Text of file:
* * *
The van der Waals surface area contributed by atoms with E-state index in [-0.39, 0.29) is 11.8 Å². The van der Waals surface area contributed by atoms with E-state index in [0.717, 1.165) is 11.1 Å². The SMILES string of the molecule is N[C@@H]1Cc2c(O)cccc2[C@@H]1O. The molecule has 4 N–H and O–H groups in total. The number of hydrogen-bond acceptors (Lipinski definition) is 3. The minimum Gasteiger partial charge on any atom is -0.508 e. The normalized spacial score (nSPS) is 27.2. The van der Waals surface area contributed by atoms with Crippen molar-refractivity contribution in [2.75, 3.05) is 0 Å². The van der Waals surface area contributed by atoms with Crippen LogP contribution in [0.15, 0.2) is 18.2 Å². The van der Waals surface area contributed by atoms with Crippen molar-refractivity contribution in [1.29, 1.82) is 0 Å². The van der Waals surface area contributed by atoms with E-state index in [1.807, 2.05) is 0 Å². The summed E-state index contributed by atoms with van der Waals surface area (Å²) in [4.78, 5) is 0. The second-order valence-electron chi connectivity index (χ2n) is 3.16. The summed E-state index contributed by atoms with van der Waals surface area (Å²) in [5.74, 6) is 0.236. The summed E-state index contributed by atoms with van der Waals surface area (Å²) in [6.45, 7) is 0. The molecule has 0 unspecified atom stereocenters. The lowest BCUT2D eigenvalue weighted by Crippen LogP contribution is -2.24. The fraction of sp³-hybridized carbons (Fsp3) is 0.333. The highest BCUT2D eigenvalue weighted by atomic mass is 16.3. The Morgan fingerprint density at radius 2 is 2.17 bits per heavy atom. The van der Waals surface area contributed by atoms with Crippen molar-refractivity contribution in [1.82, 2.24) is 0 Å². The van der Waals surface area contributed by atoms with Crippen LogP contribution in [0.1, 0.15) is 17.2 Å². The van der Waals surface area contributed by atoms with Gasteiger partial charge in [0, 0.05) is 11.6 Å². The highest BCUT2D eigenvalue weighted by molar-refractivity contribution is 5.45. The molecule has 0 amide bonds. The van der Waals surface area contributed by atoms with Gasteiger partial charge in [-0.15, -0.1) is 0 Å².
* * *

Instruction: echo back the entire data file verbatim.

The van der Waals surface area contributed by atoms with E-state index in [-0.39, 0.29) is 11.8 Å². The van der Waals surface area contributed by atoms with E-state index in [0.717, 1.165) is 11.1 Å². The SMILES string of the molecule is N[C@@H]1Cc2c(O)cccc2[C@@H]1O. The molecule has 4 N–H and O–H groups in total. The number of hydrogen-bond acceptors (Lipinski definition) is 3. The minimum Gasteiger partial charge on any atom is -0.508 e. The normalized spacial score (nSPS) is 27.2. The van der Waals surface area contributed by atoms with Crippen molar-refractivity contribution in [2.75, 3.05) is 0 Å². The van der Waals surface area contributed by atoms with Crippen LogP contribution in [0.15, 0.2) is 18.2 Å². The van der Waals surface area contributed by atoms with Crippen molar-refractivity contribution in [1.29, 1.82) is 0 Å². The van der Waals surface area contributed by atoms with E-state index in [1.807, 2.05) is 0 Å². The summed E-state index contributed by atoms with van der Waals surface area (Å²) in [4.78, 5) is 0. The second-order valence-electron chi connectivity index (χ2n) is 3.16. The summed E-state index contributed by atoms with van der Waals surface area (Å²) in [5.74, 6) is 0.236. The summed E-state index contributed by atoms with van der Waals surface area (Å²) in [6.45, 7) is 0. The molecule has 0 unspecified atom stereocenters. The lowest BCUT2D eigenvalue weighted by Crippen LogP contribution is -2.24. The fraction of sp³-hybridized carbons (Fsp3) is 0.333. The highest BCUT2D eigenvalue weighted by atomic mass is 16.3. The Morgan fingerprint density at radius 2 is 2.17 bits per heavy atom. The van der Waals surface area contributed by atoms with Crippen molar-refractivity contribution in [1.82, 2.24) is 0 Å². The van der Waals surface area contributed by atoms with Crippen LogP contribution in [0.1, 0.15) is 17.2 Å². The van der Waals surface area contributed by atoms with Gasteiger partial charge in [0, 0.05) is 11.6 Å². The highest BCUT2D eigenvalue weighted by molar-refractivity contribution is 5.45. The molecule has 0 amide bonds. The van der Waals surface area contributed by atoms with Gasteiger partial charge in [-0.15, -0.1) is 0 Å².